Infant sleep has become quite a thriving industry these days. I can’t even count the times I’ve heard other moms talking about “sleep training”, and this method or that method to get little ones to sleep on their own. I wish you could have seen what their faces looked like when I told them about “my method” for getting babies to sleep through the night. Like, how dare I respond to my baby’s cries with cuddles, or heaven forbid, cuddles in the parental bed. I’m doomed, now my baby will never learn to sleep alone, she’s going to be in our bed until college! Yet interestingly enough, neither social ideology nor wakeful babies have ever caused me lack of sleep. My babies have always slept snuggled up in-between the dear husband and I, and it’s always been as simple as that. Our choice to co-sleep wasn’t based on any fancy studies or fads, it was just what felt right to us…and how we got the most sleep. It was only recently that I came across some interesting studies with long-term evidence on the benefits of co-sleeping, and whether you co-sleep or not, I think this is interesting information every parent should consider…
There is a wealth of evidence that supports co-sleeping as an integral part of mother-infant bonding. Science now confirms what mother’s instinct has always told me- Nature prepares mothers and babies to commence their attachment immediately after birth. As soon as a natural birth takes place, hormones that are a part of the birthing process stay at high levels in the mother and baby’s bodies, and play a crucial role in forming the bond between mother and baby. Two of the major players in this hormonal cocktail are oxytocin, the hormone that creates bonds, and prolactin, often referred to as “the mothering hormone”. If this balance of hormones is allowed to function immediately after birth through skin-to-skin contact between mother and baby, they are exquisitely and chemically primed to fall in love with each other.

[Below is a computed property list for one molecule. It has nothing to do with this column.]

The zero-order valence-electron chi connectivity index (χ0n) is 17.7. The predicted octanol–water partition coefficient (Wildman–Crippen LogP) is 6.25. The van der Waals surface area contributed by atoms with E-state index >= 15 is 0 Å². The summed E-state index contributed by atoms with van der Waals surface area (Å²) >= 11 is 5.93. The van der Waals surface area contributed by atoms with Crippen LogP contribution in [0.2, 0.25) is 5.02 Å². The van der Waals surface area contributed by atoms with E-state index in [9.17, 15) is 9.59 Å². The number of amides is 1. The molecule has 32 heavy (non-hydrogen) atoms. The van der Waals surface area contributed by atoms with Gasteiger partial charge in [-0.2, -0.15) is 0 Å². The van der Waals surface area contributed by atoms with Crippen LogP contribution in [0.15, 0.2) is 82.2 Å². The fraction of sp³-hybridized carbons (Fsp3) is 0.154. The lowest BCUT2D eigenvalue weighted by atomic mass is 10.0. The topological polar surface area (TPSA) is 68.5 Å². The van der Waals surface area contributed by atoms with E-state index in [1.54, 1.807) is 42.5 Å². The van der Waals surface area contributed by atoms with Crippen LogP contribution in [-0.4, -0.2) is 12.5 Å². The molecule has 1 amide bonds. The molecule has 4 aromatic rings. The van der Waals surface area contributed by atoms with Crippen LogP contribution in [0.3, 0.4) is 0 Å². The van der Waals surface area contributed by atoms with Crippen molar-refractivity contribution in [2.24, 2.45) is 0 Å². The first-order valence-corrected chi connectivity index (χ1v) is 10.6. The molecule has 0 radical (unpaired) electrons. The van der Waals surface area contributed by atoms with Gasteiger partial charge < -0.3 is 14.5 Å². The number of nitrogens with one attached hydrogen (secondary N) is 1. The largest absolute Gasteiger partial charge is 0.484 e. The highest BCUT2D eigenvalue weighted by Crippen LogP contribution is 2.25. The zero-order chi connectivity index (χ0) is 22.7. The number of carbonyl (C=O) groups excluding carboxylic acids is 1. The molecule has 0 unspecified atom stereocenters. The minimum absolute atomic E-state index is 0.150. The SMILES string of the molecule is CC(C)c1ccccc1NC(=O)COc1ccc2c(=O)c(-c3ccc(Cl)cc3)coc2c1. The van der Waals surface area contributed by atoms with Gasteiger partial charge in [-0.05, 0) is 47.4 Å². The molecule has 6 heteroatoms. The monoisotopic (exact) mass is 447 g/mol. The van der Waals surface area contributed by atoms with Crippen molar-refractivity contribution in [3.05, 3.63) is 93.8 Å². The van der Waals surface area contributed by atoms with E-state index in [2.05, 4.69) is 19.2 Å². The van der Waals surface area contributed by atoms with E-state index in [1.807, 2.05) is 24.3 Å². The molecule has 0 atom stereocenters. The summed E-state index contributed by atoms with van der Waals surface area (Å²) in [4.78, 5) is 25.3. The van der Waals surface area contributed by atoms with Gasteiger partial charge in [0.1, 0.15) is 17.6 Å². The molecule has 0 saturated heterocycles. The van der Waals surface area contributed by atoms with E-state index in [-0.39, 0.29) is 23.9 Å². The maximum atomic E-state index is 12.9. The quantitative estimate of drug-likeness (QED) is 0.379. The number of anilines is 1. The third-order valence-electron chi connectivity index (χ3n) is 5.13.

Fortunately, whatever the birthing experience and moments just after turn out to be, nature allows more than a single chance to cement the foundation for a loving relationship, and strengthen the bonding process. Learning to love is an on-going process for mother & baby, and hormones continue to play an important role day and night. For example, as a mother breastfeeds her baby she receives doses of the hormones prolactin (which has a calming effect on both mom and baby) and oxytocin (which stimulates the milk ejection reflex). Endorphins (pleasure hormones) are also released during breastfeeding which promote bonding & encourage the mother to continue breastfeeding. The endorphins are also transferred through the mother’s milk to her baby, giving the child a sense of contentment as he or she breastfeeds. Since prolactin levels are highest during the night, it makes sense to consider that when a mother is close to her infant at night, it may elevate the love she feels for her baby. Perhaps without pressure to teach babies to sleep through the night as soon as possible, mothers could appreciate nighttime breastfeeding as an extra opportunity to bond with their babies. (Click here for more information about the benefits of breastfeeding at night.)